Getting a Bachelor's Degree in Three Years
Posted by Brandon Hedges & Matt Barker on Wednesday, April 30, 2014 at 12:00 AM By Brandon Hedges & Matt Barker / April 30, 2014 Comment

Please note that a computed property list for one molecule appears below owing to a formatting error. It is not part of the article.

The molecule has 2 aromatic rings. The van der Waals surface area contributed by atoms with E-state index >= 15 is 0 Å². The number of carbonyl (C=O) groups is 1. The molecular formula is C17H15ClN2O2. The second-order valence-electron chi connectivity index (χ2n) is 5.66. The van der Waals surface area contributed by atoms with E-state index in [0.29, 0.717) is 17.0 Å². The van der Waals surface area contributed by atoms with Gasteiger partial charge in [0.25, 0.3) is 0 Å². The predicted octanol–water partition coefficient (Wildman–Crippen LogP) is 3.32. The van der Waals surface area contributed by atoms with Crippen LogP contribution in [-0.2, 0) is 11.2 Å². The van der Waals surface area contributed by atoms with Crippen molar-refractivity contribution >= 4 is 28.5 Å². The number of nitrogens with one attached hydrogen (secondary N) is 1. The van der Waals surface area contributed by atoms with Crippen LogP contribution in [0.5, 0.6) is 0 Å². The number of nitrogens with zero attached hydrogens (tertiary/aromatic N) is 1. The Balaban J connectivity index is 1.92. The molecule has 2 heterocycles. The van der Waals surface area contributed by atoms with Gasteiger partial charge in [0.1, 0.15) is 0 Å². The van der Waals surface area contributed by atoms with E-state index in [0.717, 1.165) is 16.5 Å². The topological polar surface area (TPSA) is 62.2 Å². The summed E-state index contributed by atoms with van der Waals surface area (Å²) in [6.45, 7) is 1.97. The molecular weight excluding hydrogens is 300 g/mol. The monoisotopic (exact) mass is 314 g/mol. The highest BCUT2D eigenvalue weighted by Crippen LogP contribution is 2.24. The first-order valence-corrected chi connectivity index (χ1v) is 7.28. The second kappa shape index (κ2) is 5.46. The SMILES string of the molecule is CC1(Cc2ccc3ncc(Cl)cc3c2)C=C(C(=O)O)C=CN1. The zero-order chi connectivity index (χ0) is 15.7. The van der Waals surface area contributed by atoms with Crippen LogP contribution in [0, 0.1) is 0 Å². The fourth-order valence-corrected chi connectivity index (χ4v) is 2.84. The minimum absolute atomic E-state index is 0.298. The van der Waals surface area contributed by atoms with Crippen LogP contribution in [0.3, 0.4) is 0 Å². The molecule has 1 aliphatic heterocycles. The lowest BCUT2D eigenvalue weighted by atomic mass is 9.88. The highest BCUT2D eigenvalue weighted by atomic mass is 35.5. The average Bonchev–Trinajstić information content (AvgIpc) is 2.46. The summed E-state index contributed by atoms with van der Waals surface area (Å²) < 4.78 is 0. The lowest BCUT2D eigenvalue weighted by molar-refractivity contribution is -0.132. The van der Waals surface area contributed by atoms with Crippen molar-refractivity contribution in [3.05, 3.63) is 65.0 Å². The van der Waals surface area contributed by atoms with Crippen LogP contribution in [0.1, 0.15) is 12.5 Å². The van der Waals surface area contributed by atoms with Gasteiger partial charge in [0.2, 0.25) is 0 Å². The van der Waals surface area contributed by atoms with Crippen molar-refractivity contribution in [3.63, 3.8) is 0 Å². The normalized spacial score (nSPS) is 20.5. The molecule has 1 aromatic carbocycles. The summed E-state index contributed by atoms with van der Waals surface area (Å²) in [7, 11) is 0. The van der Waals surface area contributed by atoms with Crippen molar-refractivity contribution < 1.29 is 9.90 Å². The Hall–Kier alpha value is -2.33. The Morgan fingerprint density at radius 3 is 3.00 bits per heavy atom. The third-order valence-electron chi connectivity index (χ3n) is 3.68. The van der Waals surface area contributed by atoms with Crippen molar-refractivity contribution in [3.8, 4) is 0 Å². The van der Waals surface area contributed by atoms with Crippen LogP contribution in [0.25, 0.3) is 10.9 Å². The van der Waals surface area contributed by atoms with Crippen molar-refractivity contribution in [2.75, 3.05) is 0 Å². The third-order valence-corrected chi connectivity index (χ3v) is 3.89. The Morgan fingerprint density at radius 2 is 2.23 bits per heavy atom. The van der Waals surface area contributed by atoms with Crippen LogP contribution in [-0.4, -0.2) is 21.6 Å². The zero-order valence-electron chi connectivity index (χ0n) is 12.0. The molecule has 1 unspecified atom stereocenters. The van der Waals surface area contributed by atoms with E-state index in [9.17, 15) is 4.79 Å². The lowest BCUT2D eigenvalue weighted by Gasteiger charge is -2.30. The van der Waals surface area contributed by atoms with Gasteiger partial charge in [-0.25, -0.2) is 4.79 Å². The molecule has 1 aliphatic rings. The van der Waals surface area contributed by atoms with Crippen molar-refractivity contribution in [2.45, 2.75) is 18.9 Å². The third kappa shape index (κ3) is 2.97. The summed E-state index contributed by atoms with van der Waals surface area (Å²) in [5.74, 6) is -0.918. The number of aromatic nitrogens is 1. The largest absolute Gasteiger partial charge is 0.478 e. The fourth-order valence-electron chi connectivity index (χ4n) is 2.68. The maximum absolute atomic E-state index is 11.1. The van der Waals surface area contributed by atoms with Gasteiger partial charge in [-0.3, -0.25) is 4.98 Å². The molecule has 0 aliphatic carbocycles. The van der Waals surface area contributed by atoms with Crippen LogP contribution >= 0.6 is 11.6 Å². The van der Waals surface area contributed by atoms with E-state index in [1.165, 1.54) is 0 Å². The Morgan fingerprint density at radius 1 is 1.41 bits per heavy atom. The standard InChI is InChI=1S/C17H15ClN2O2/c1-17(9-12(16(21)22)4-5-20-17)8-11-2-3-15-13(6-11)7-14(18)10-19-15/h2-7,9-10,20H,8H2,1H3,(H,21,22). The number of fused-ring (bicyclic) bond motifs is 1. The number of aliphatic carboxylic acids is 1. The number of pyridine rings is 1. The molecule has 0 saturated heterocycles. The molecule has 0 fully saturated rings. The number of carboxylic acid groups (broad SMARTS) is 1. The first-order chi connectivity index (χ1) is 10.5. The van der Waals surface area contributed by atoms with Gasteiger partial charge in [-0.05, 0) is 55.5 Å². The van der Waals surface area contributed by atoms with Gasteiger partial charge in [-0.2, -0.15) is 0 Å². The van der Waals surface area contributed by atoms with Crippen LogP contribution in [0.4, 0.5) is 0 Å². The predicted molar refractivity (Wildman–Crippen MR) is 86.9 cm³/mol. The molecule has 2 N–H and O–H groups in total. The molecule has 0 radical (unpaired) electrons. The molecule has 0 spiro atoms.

[caption id="attachment_234147" align="aligncenter" width="564"] Leah Putz (middle)[/caption] When I tell people I’m graduating college in a few weeks, I get bombarded with questions- “How old are you?” – “Didn’t you just graduate high school?” – or sometimes even just, “How did you manage that?!” My answers to the first two questions are simple- “I just turned 21” – and – “Yep, I left high school in 2011.” The answer to the last question is a bit more complicated. My road to graduating college two semesters early began my sophomore year of high school, as that was the year I took my first A.P. class. A.P. is short for Advanced Placement, and it’s the nickname given to college level classes offered in many Minnesota high schools. At the end of these courses, students are given an A.P. test, and if they score high enough on the test then they are given college credit for the course. These courses are more difficult and dole out more homework, but if the test is passed, the student won’t have to take that class in college. Throughout my high school career, I took six of these classes. While that sounds like I loaded up, I spread them out so I could manage my homework levels. I took one sophomore year, two as a junior, and three as a senior. I received mediocre test scores on the A.P. tests, but that was still enough to earn me college credit for all six of the courses I took. As well as taking A.P. classes, I opted to take a few classes at the Inver Hills Community College under the Post-Secondary Enrollment Option, or PSEO. This option allows high school students to enroll in classes at a college of their choice for free, earning both high school and college credits for these classes. I spread these courses out as well, taking just two per year my junior and senior years so I could manage them with my A.P. classes. I also decided to only take classes that were offered online. This made it a lot easier to manage my time as I didn’t have to try to rush from around from school to school to make it to my classes. The online option gave me the opportunity to work on my course work when I had time during the week. Looking back, I’m not sure how I managed this all, considering I was also working two part time jobs. I remember doing homework in my car between school and work, and then getting home at 10:30 and staying up until one in the morning finishing homework. And then getting up the next morning and doing it all over again. While it’s definitely not ideal, all of this hard work made it possible for me to enter college as a sophomore.